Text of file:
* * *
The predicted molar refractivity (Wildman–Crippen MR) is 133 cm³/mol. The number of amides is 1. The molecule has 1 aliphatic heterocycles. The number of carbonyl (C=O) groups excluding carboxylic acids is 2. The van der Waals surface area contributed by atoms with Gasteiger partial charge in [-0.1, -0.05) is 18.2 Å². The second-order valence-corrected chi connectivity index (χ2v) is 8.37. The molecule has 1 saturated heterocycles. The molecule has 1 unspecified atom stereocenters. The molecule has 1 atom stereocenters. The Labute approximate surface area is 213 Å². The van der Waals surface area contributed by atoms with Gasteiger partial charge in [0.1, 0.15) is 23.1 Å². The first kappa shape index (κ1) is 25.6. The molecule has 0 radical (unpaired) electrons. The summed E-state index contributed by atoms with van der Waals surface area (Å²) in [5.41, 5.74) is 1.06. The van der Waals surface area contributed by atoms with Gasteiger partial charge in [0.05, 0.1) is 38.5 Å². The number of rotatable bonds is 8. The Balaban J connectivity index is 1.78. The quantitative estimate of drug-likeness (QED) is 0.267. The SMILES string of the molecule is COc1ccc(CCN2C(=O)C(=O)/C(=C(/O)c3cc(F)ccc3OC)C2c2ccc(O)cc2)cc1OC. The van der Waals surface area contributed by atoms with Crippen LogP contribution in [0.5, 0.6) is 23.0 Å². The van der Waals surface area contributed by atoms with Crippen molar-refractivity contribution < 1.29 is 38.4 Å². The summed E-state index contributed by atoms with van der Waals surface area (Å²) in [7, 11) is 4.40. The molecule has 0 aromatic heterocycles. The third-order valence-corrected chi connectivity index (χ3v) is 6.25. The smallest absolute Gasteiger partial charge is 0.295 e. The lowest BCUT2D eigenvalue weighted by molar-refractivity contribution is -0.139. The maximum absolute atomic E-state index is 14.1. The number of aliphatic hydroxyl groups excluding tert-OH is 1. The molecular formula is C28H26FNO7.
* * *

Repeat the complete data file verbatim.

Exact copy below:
The predicted molar refractivity (Wildman–Crippen MR) is 133 cm³/mol. The number of amides is 1. The molecule has 1 aliphatic heterocycles. The number of carbonyl (C=O) groups excluding carboxylic acids is 2. The van der Waals surface area contributed by atoms with Gasteiger partial charge in [-0.1, -0.05) is 18.2 Å². The second-order valence-corrected chi connectivity index (χ2v) is 8.37. The molecule has 1 saturated heterocycles. The molecule has 1 unspecified atom stereocenters. The molecule has 1 atom stereocenters. The Labute approximate surface area is 213 Å². The van der Waals surface area contributed by atoms with Gasteiger partial charge in [0.1, 0.15) is 23.1 Å². The first kappa shape index (κ1) is 25.6. The molecule has 0 radical (unpaired) electrons. The summed E-state index contributed by atoms with van der Waals surface area (Å²) in [5.41, 5.74) is 1.06. The van der Waals surface area contributed by atoms with Gasteiger partial charge in [0.05, 0.1) is 38.5 Å². The number of rotatable bonds is 8. The Balaban J connectivity index is 1.78. The quantitative estimate of drug-likeness (QED) is 0.267. The SMILES string of the molecule is COc1ccc(CCN2C(=O)C(=O)/C(=C(/O)c3cc(F)ccc3OC)C2c2ccc(O)cc2)cc1OC. The van der Waals surface area contributed by atoms with Crippen LogP contribution in [0.5, 0.6) is 23.0 Å². The van der Waals surface area contributed by atoms with Crippen molar-refractivity contribution < 1.29 is 38.4 Å². The summed E-state index contributed by atoms with van der Waals surface area (Å²) in [7, 11) is 4.40. The molecule has 0 aromatic heterocycles. The third-order valence-corrected chi connectivity index (χ3v) is 6.25. The smallest absolute Gasteiger partial charge is 0.295 e. The lowest BCUT2D eigenvalue weighted by molar-refractivity contribution is -0.139. The maximum absolute atomic E-state index is 14.1. The number of aliphatic hydroxyl groups excluding tert-OH is 1. The molecular formula is C28H26FNO7.